Welcome to summer! Sunny days are here, and we’re all looking forward to the end of the school year and the start of some well-deserved downtime. For us that mean more time to spend together as a family, but also more time to just not “do” anything. We love to start our summer off with a few new books for reading together as well as a couple of books that the kids can stay up late reading on those long summer nights.
Our friends at Raincoast Books sent us some new summer reads that might pique your interest! Read what we thought and scroll down to the end of this post to win your choice of any of these books.
Tiny T. Rex and the Impossible Hug by Jay Fleck
Tiny T. Rex has a HUGE problem. His friend Pointy the stegosaurus is sad. Tiny knows that a hug will cheer him up, but how can he hug with his tiny arms? Tiny asks his family for help, and upon his siblings’ advice, he decides to practice, practice, practice. An 80s style training montage follows, along with a hard lesson that a cactus is not ideal for hugging practice.
When Tiny mistakes a pterodactyl leg for a tree, he’s taken for a ride he didn’t expect. Fortunately he lands safely on his best friend (avoiding the pointy plates on his back) and gives him the best hug he can, bringing a smile to Pointy’s face.
“My arms are still tiny and my hugs are still tiny, but I will do my very best because you are my very best friend.”
“Thank you Tiny. That was the biggest hug ever.”
My girls have fallen in love with Tiny and this cute story of love and persistence and friendship. (3-7 years.)
Polly Diamond and the Super Stunning Spectacular School Fair by Alice Kuipers and Diana Toledano
Whatever Polly writes in her magic notebook, Spell, comes true. In this second Polly Diamond book, word-lover and aspiring author Polly decides to turn her school’s book-themed fair into a super stunning and spectacular extravaganza. But when the results are not what she expected, Polly discovers that what she means and what she writes might not be the same thing.
Filled with references to favourite childhood books like Bridge to Terabithia, Winnie the Witch, The Borrowers, and Ivy + Bean, this chapter book is perfect for imaginative young readers like my 6-year-old. Clever wordplay, plenty of black and white illustrations, and Polly’s charming handwritten lists will keep readers interested until the last page. (5-8 years.)
Peter & Ernesto: A Tale of Two Sloths by Graham Annable
In this beginner’s graphic novel, Peter and Ernesto are sloths who happen to be best friends. Peter is a homebody who never wants to leave their tree, and Ernesto is an adventurer pining to see the sky from every corner of the world. One day, Ernesto leaves their tree to explore the world, undeterred by Peter’s warnings of lions, wolves…even BEARS out there! Despite those fears, it isn’t long before Peter anxiously decides to follow after Ernesto to make sure he’s okay.
The easy-to-follow story panels alternate between Ernesto gleefully embracing new experiences and nervous Peter following his trail. The difference between the two friends is marked in how they deal with the same challenges, but at the end of the book when the two friends are reunited, Peter has learned that he’s braver than he thought, and Ernesto has learned there really is no place like home.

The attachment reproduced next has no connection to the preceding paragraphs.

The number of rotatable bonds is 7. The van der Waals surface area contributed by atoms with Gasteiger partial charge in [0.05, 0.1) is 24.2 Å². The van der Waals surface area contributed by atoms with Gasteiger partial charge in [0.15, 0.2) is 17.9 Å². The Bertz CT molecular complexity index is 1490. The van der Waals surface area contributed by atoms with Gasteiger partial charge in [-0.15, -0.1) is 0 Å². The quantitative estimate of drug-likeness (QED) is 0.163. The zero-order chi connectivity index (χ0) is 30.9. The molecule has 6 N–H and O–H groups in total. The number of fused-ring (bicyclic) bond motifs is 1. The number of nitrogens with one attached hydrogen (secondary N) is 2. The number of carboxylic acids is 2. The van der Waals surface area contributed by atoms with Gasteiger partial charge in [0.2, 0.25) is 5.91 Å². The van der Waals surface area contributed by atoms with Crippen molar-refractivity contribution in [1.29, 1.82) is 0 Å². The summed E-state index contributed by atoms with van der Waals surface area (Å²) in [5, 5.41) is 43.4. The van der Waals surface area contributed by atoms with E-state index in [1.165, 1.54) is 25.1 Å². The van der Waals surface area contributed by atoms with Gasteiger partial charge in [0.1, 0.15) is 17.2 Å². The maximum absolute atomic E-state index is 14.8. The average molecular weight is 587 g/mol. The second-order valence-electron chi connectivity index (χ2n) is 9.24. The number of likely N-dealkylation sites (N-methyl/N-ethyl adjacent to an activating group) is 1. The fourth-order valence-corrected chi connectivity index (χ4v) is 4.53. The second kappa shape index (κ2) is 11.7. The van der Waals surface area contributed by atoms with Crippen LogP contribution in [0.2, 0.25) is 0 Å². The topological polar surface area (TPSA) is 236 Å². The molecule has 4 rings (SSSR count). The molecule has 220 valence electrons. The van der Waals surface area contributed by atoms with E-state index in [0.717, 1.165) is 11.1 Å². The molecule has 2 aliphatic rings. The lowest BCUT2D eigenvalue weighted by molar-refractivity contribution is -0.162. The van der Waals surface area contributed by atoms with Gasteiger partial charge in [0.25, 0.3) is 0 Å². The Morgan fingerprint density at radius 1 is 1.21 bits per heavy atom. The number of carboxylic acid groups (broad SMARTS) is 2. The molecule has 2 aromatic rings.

The muted colours and soft illustrations will appeal to young readers, and the handwritten speech bubbles are easy for beginning readers to decipher. (5-8 years.)
I Have an Idea! by Herve Tullet
Hervé Tullet is back with another picture book in his signature primary-coloured graphic style. Aimed at an older audience than his previous interactive books, I Have an Idea! attempts to capture the messy and non-linear process of discovering and developing an idea.
The book opens with the moment of discovery – “OH! I have an idea!” and a smiling face – then jumps back to describe the creative process leading up to the epiphany. 11 pages of rows and rows of monotonous, black lines embody the laborious and often boring process of looking and waiting for an idea. When one finally does stumble onto an idea (a burst of colour), sometimes it grows like a seed. Sometimes ideas must be organized and distilled down into one good idea. Inspiration comes from being curious, open, and paying attention to the world around us.
Red, blue, and yellow lines and squiggles symbolize ideas and inspiration. They’re full of movement, seeming to move, jump, and leap off the page, but unlike Tullet’s previous books like Press Here and Mix It Up!, I Have an Idea! doesn’t ask readers to interact by touching, tapping, or shaking the book. Less fun and more abstract, my children didn’t find this book as engaging as Tullet’s past work. (8 and up.)
Spring Into Summer Book Giveaway
Let’s do a giveaway! The winner can bring home any one of the books we reviewed in this post. Enter in the giveaway widget below. This giveaway is open to residents of Canada, 18+. All the winner’s entries will be verified.
Click here to check out my other open giveaways and be sure to follow me on Facebook!
Disclosure: I received sample items to facilitate this review. All opinions expressed are completely honest and my own, based on my personal experience. Your experience may differ. This post contains affiliate links. This West Coast Mommy is a participant in the Amazon Services LLC Associates Program, an affiliate advertising program designed to provide a means for sites to earn advertising fees by advertising and linking to Amazon.com.